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WAN Tutorial

March 8th, 2016 Go to comments

Unlike LAN which is used effectively in relatively small geographic areas, WAN services help connect networks at a broad geographic distance, from a few to thousands of kilometers. Let’s see the network below, while LANs are used inside buildings like Home, Office, Internet Service Provider (ISP)… WANs are often used to connect between them. By the way, Internet is the largest WAN nowadays.

WAN_connections.jpg

Because of long distance connection, individuals usually do not own WAN (unlike LAN which they often own it). They do not have the rights to bury a long cable between buildings either. Therefore they hire available network service providers, such as ISPs, cable or telephone companies… in their cities instead. This helps reduce the connection cost very much.

Note: Although we often think about serial connections with copper cables when talking about WAN but nowadays fiber optical cables play an important role in connection at both LAN and WAN. Great bandwidth, great distance, very little signal loss, high speed, security, thin… are very big advantages in the transmission so they are used more and more popular in networking.

WAN Devices & Terminologies

WAN includes many devices and terminologies so you should grasp them. Below are the most popular ones:

+ Router: a device provides internetworking and WAN access interfaces that connect to the provider network
+ Data Terminal Equipment (DTE): Typically, DTE is the router (at the customer side)
+ Data Communications Equipment (DCE): provides a clocking signal used to synchronize data transmission between DCE and DTE devices.
+ Customer Premise Equipment (CPE): devices located at the customer side. CPE often owned by the customer or hired from the WAN provider. In the picture below, the router, LAN switch and two computers in the house are classified as CPE
+ Demarcation Point: the physical point where the public network ends and the private network of a customer begins
+ Local loop: A cable connects the CPE to the nearest exchange or Central Office (CO) of the service provider. In other words, it is the physical link that connects from the demarcation point to the edge of the service provider’s network

Demarcation_point_local_loop.jpg

+ CSU/DSU: short for Channel Service Unit/Data Service Unit, used on digital lines such as T1, T3 or E1. CSU/DSU provides clocking signal to the customer equipment interface and terminates the channelized transport media to a leased line. As a result, DSU/CSU converts one form of digital format to another digital format. Therefore CSU/DSU terminates a digital local loop. But you will not see CSU/DSU nowadays because most T1 or E1 interfaces on current routers integrate CSU/DSU capabilities

+ Modem: short for Modulator/Demodulator, a Modem is a hardware device that allows a computer to send and receive information over telephone lines by converting digital data into an analog signal used on phone lines, and vice versa. Modem terminates an analog local loop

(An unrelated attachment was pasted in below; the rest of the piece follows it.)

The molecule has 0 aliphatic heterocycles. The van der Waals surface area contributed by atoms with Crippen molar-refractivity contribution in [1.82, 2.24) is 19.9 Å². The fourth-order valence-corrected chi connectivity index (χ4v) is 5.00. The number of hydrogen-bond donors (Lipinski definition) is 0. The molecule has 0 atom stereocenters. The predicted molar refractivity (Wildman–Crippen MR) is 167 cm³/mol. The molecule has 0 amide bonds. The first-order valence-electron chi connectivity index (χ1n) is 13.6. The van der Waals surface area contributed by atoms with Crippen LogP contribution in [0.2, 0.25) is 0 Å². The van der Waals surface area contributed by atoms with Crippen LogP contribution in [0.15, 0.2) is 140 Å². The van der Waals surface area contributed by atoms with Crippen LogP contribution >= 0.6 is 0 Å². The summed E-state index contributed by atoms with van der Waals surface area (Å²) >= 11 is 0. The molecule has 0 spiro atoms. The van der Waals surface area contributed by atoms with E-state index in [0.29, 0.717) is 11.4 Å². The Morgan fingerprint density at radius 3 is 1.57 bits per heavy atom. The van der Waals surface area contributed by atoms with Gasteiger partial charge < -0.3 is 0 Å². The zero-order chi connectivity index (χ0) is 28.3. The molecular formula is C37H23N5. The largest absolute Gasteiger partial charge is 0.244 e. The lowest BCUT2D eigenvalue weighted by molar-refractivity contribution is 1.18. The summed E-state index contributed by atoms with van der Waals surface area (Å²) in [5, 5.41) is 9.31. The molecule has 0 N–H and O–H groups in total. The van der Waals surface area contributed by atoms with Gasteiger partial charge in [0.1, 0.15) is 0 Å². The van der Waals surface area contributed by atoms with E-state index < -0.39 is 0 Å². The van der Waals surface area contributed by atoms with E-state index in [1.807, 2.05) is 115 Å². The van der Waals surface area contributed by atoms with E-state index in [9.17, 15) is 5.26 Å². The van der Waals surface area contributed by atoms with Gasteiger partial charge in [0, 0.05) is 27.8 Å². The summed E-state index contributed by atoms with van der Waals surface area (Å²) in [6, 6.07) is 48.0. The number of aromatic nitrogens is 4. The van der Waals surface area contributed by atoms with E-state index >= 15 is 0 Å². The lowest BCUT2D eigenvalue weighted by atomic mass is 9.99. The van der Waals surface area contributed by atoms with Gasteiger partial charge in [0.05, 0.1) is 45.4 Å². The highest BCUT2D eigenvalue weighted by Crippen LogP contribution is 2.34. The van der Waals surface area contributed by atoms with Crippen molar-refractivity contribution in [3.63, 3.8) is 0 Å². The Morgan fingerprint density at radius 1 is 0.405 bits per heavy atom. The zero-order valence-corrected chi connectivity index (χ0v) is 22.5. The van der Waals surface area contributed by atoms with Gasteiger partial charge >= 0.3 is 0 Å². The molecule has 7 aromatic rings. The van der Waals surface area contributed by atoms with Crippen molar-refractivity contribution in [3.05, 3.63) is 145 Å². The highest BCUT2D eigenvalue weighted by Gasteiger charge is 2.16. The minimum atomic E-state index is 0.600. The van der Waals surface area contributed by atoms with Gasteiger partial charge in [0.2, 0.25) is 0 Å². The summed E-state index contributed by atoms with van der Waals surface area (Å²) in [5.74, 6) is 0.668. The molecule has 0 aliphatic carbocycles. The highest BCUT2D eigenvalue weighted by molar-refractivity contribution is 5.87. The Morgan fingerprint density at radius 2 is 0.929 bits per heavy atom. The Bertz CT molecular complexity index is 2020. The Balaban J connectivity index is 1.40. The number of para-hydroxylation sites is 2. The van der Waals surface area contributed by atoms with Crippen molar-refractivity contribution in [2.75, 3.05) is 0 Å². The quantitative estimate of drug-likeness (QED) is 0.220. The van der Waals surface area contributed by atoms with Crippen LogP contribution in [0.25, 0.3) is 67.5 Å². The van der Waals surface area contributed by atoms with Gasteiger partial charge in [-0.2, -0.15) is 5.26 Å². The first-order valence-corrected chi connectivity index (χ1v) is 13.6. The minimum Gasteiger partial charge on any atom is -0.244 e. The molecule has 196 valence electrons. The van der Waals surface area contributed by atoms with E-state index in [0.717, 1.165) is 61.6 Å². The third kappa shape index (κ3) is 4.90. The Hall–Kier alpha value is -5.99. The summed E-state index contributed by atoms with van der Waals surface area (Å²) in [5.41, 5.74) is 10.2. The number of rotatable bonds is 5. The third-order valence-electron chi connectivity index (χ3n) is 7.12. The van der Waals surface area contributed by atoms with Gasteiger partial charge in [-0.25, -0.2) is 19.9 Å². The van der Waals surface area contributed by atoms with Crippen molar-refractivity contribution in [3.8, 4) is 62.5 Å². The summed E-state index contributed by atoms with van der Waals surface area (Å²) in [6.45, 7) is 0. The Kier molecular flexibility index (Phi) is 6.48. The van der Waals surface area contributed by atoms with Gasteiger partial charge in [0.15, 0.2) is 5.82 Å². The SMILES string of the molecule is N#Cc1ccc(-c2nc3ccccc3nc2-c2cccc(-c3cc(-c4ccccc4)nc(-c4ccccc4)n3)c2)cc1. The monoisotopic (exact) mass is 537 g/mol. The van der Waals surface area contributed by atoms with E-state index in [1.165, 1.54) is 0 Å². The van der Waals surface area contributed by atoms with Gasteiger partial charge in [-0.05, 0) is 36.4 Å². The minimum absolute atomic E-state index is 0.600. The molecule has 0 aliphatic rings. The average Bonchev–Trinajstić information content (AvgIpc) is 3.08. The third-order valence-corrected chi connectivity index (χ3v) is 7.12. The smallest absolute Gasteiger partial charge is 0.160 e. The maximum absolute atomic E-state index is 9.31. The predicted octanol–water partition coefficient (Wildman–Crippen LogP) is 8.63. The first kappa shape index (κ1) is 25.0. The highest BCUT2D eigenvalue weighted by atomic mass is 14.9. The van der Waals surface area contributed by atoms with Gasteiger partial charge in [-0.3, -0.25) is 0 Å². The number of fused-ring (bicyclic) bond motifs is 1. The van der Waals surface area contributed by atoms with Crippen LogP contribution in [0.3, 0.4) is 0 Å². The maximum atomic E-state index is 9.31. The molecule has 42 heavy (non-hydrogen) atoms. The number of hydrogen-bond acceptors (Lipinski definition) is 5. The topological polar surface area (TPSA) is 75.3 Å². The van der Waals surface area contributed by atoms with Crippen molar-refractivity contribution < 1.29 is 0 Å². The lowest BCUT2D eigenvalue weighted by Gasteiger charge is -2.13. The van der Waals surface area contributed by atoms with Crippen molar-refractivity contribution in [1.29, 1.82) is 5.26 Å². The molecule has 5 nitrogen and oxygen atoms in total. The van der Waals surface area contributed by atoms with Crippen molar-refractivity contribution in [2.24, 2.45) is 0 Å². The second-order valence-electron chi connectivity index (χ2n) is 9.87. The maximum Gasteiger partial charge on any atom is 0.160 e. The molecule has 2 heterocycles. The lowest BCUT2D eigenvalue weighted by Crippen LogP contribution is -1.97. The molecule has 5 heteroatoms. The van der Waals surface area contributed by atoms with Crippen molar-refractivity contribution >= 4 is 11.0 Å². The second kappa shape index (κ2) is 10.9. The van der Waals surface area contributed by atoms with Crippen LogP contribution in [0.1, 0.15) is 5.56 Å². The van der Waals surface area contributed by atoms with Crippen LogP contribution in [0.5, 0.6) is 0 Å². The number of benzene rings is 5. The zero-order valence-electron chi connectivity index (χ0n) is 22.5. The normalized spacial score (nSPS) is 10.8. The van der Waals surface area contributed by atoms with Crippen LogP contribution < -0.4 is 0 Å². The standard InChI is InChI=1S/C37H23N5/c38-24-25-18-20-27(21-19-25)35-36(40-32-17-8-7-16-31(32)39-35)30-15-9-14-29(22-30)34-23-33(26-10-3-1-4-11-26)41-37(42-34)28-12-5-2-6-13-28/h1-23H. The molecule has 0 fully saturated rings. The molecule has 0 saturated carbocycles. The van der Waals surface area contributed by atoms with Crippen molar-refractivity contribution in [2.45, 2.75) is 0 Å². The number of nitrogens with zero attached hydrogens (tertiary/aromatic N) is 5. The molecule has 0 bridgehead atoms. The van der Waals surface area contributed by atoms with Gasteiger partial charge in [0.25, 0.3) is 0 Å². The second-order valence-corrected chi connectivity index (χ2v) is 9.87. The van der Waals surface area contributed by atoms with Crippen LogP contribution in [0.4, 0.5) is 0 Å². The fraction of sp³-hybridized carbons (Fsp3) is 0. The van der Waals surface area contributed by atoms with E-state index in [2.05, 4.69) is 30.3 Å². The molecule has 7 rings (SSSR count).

Modem_WAN.jpg

WAN Layer 2 Protocols

Two important WAN technologies common in enterprise networks today and will be discussed in our tutorial are: Leased lines (or point-to-point link) and Packet-Switching.

WAN_Encapsulations.jpg

Leased line

The two most popular WAN protocols used on leased lines are High-Level Data-Link Control (HDLC) and Point-to-Point Protocol (PPP).

+ High-Level Data-Link Control (HDLC): a point-to-point protocol and it is the default WAN protocol for Cisco routers. Although HDLC is an open standard but each vendor has a proprietary field in their HDLC implementation which makes HDLC a proprietary protocol. Therefore running HDLC between routers from different vendors is not going to work.
+ Point-to-Point Protocol (PPP): it is an open standard and a point-to-point protocol. This is the most popular WAN protocol nowadays used in Dial, xDSL, ISDN, Serial applications. PPP supports both synchronous (like analog phone lines) and asynchronous circuits (such as ISDN or digital links). PPP consists of two subprotocols:
* Link Control Protocol (LCP): set up the link and take care of authentication. After finishing setting up the link, it uses NCP.
* Network Control Protocol (NCP): negotiate optional configuration parameters and facilities for the network layer. In other words, it makes sure IP and other protocols can operate correctly on PPP link

PPP has built-in security mechanisms which are Password Authentication Protocol (PAP) and Challenge Handshake Authentication Protocol (CHAP). While PAP sends password in clear text, CHAP uses encrypted text (called a hash of the password) with a three-way handshake for authentication so CHAP is very secure.

Packet-Switching

A big advantage of packet-switching over leased line services is we can connect many routers to the packet-switching service using a single serial link on each router. Each router can then communicate with all other routers. A popular type of packet-switching service that you need to grasp in CCNA is Frame-Relay. Asynchronous Transfer Mode (ATM) is another type of packet-switching service but it is out of CCNA scope and we will not discuss it in this tutorial.

+ Frame-Relay: a digital packet-switched service that can run only across synchronous digital connections. Because digital connections have very few errors, it does not perform any error correction or flow control. However, Frame Relay detects errors and drops bad frames. It is up to a higher layer protocol, such as TCP, to resend the dropped information. For more information about this protocol please read our Frame Relay tutorial.

All three protocols above operate at Layer 2 (Data Link Layer) of the OSI Model.

Comments (5) Comments
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